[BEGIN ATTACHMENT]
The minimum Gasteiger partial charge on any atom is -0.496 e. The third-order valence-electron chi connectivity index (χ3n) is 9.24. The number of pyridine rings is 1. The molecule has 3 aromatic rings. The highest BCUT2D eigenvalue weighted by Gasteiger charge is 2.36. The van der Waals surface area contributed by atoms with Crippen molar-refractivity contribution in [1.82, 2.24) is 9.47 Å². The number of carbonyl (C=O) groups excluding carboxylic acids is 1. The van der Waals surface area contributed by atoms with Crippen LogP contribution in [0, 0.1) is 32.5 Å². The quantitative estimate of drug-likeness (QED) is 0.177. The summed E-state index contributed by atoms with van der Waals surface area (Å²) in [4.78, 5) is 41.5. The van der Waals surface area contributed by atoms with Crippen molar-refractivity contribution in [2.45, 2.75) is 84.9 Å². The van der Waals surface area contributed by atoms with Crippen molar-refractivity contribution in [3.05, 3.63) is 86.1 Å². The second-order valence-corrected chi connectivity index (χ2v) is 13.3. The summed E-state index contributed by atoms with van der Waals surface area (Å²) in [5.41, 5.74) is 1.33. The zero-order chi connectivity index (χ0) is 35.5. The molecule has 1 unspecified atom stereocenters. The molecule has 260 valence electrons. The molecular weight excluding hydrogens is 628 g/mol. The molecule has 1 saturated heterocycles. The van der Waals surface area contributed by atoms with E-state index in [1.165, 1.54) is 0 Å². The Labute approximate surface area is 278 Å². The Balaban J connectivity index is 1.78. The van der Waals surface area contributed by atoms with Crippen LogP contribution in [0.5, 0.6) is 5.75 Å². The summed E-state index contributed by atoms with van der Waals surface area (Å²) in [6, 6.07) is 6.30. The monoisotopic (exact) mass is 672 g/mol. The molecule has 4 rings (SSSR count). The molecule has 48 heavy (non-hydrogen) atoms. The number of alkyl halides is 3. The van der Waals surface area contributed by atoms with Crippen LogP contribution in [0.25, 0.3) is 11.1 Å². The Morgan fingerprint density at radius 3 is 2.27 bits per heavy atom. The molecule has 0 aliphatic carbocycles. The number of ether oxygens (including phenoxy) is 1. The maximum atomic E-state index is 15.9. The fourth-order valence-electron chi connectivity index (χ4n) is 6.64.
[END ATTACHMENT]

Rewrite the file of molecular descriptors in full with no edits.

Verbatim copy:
The minimum Gasteiger partial charge on any atom is -0.496 e. The third-order valence-electron chi connectivity index (χ3n) is 9.24. The number of pyridine rings is 1. The molecule has 3 aromatic rings. The highest BCUT2D eigenvalue weighted by Gasteiger charge is 2.36. The van der Waals surface area contributed by atoms with Crippen molar-refractivity contribution in [1.82, 2.24) is 9.47 Å². The number of carbonyl (C=O) groups excluding carboxylic acids is 1. The van der Waals surface area contributed by atoms with Crippen LogP contribution in [0, 0.1) is 32.5 Å². The quantitative estimate of drug-likeness (QED) is 0.177. The summed E-state index contributed by atoms with van der Waals surface area (Å²) in [4.78, 5) is 41.5. The van der Waals surface area contributed by atoms with Crippen molar-refractivity contribution in [2.45, 2.75) is 84.9 Å². The van der Waals surface area contributed by atoms with Crippen molar-refractivity contribution in [3.05, 3.63) is 86.1 Å². The second-order valence-corrected chi connectivity index (χ2v) is 13.3. The summed E-state index contributed by atoms with van der Waals surface area (Å²) in [5.41, 5.74) is 1.33. The zero-order chi connectivity index (χ0) is 35.5. The molecule has 1 unspecified atom stereocenters. The molecule has 260 valence electrons. The molecular weight excluding hydrogens is 628 g/mol. The molecule has 1 saturated heterocycles. The van der Waals surface area contributed by atoms with E-state index in [1.165, 1.54) is 0 Å². The Labute approximate surface area is 278 Å². The Balaban J connectivity index is 1.78. The van der Waals surface area contributed by atoms with Crippen LogP contribution in [0.5, 0.6) is 5.75 Å². The summed E-state index contributed by atoms with van der Waals surface area (Å²) in [6, 6.07) is 6.30. The monoisotopic (exact) mass is 672 g/mol. The molecule has 4 rings (SSSR count). The molecule has 48 heavy (non-hydrogen) atoms. The number of alkyl halides is 3. The van der Waals surface area contributed by atoms with Crippen LogP contribution in [0.25, 0.3) is 11.1 Å². The Morgan fingerprint density at radius 3 is 2.27 bits per heavy atom. The molecule has 0 aliphatic carbocycles. The number of ether oxygens (including phenoxy) is 1. The maximum atomic E-state index is 15.9. The fourth-order valence-electron chi connectivity index (χ4n) is 6.64.